On the other hand, the House Republicans who are banking part of their election strategy on this bill, will clearly ask for smooth sailing.
There's one bit of oddness here that needs to reviewed. Rarely do you have such strong rhetorical opponents of legislation vote for it. Here's the roll-call. Just look at voted for and against and you'll notice the following statement makers in the Yea category:
Rep. John Dingell: (The bill) is, in a nutshell, going to be as useful as side pockets on a cow in addressing the problem about which we are all deeply concerned... The process stinks. The legislation is weak. The legislation will be ineffective, it will accomplish nothing, and we will all share red faces about this bumbling endeavor.
Rep. Jay Inslee: I hate to spoil this garden party, but this is not, in truth, suburban legislation, it is substandard legislation. And the reason for that is that it is, in effect, a good press release, but it is not effective legislation addressing a huge problem threatening our children.
Rep. Bart Stupak: I take a back seat to no one when it comes to my dedication to tracking down, prosecuting and locking up child predators. I have helped lead the child predator investigation in the House, and I have participated in six hearings on this issue. Unfortunately, child predators are not the target of today's bill. This bill will not delete online predators. Rather, it will delete legitimate Web content from schools and libraries. Schools and libraries that serve students are the target of this legislation.
Rep. Ed Markey: I intend to vote for this bill in order to move the process forward, but ultimately, I think that we will need to explore other additional solutions and further revisions.
The last comment from Markey makes you wonder if the Dems think that the bill is so poorly written that they preferred to send along a bill to the Senate that just cries out for revisions (and secretly breathed a sigh of relief that it wasn't tweaked with their participation in committee). And, since so many Dems voted for it (including Silicon Valley's Anna Eshoo), it reduced the wedge issue impact/incentive with Senate Republicans. Or, they are just trying to have it both ways. You choose.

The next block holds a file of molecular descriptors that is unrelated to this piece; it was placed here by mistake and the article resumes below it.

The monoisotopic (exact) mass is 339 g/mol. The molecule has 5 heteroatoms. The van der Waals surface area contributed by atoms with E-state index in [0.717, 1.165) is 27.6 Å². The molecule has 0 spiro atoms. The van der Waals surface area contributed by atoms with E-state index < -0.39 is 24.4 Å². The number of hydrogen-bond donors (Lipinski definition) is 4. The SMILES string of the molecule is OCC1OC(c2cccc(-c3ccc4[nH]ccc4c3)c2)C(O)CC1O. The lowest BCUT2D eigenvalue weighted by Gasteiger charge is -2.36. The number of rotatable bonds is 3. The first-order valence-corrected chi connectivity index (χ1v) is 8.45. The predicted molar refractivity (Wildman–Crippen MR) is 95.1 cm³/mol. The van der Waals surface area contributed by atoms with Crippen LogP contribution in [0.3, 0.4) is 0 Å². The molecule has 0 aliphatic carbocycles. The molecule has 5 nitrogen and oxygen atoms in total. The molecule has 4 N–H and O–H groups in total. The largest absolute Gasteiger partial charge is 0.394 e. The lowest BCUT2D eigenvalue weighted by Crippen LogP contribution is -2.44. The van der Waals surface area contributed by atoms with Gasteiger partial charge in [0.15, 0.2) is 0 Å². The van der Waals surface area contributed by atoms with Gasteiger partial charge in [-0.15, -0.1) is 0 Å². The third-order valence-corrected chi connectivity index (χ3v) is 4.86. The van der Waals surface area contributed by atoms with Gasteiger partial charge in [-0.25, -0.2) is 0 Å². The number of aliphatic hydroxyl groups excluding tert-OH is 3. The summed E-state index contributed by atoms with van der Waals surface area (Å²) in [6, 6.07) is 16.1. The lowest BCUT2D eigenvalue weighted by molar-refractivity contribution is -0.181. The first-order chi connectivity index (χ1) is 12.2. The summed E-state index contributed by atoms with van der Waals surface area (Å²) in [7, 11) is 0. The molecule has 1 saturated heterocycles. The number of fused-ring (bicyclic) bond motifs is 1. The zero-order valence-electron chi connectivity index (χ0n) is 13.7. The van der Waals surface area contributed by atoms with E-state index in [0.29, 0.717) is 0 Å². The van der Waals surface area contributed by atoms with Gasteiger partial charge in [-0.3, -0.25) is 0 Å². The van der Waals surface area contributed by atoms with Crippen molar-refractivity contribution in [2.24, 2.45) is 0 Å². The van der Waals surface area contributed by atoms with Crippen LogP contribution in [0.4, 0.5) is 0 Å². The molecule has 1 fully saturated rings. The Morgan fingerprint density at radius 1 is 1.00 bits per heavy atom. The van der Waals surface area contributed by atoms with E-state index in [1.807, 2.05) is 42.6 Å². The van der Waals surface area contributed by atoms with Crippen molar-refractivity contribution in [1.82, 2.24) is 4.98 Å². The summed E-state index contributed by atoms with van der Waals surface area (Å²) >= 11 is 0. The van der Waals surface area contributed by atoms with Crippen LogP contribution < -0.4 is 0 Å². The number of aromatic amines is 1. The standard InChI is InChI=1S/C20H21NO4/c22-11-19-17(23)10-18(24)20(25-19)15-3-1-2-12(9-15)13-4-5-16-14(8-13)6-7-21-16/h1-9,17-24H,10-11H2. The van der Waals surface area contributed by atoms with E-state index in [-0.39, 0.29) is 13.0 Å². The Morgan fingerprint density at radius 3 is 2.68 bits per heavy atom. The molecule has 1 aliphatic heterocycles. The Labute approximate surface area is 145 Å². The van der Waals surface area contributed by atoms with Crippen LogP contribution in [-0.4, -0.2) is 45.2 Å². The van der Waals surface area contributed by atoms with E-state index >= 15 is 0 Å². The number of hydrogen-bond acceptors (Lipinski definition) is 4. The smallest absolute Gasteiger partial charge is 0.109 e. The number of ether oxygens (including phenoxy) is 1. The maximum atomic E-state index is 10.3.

The Big Picture
Do you really need another example that the Internet is now on the verge of being a regulated medium? (See our post on online video regulation). Even if DOPA doesn't make it through, just the mere suggestion that the FCC be the arbiter of how this law is enforced should be enough to send shivers up the spine of the collective Web community. The FCC doesn't easily cede regulatory jurisdiction (regardless of how small). It swallows it up. (See TV).
Moreover, even traditional Internet allies in Congress knock DOPA for not going far enough in having an impact on nefarious dealings on the Web. This issue isn't going away. It's just going to get more and more complicated for Web companies building businesses off of social interactions.
One thing is for sure, if all those who touch the social networking space don't do more to effectively communicate to Congress and those who influence policymakers, than they will be in a world of hurt. Facebook is incredibly fortunate to have Internet privacy legal expert Chris Kelly on board and testifying in front of Congress. (In fact, his experience netted him the praise of the testifying Texas AG who called Facebook's efforts a model for the rest of the industry). PFF's Adam Thieier is another wise voice in the debate. The ITAA is the only big tech trade group that has come out against DOPA so far.
But, more leaders, soldiers and outreach are needed if this quickly snowballing issue doesn't become one that is a major debate topic during the 2008 Presidential elections. Bring together techies, educators and librarians. Engage and involve law enforcement. Get out there and balance the media coverage of the "evils of MySpace."
Most importantly, don't just say no to legislation (however sloppy) that deals with a real problem. Work to come up with solutions.
We'll see if DOPA is a wake-up call to the 2.0 crowd or is an alarm that is quickly silenced in favor of debating the merits of the 43rd new tagging company this year.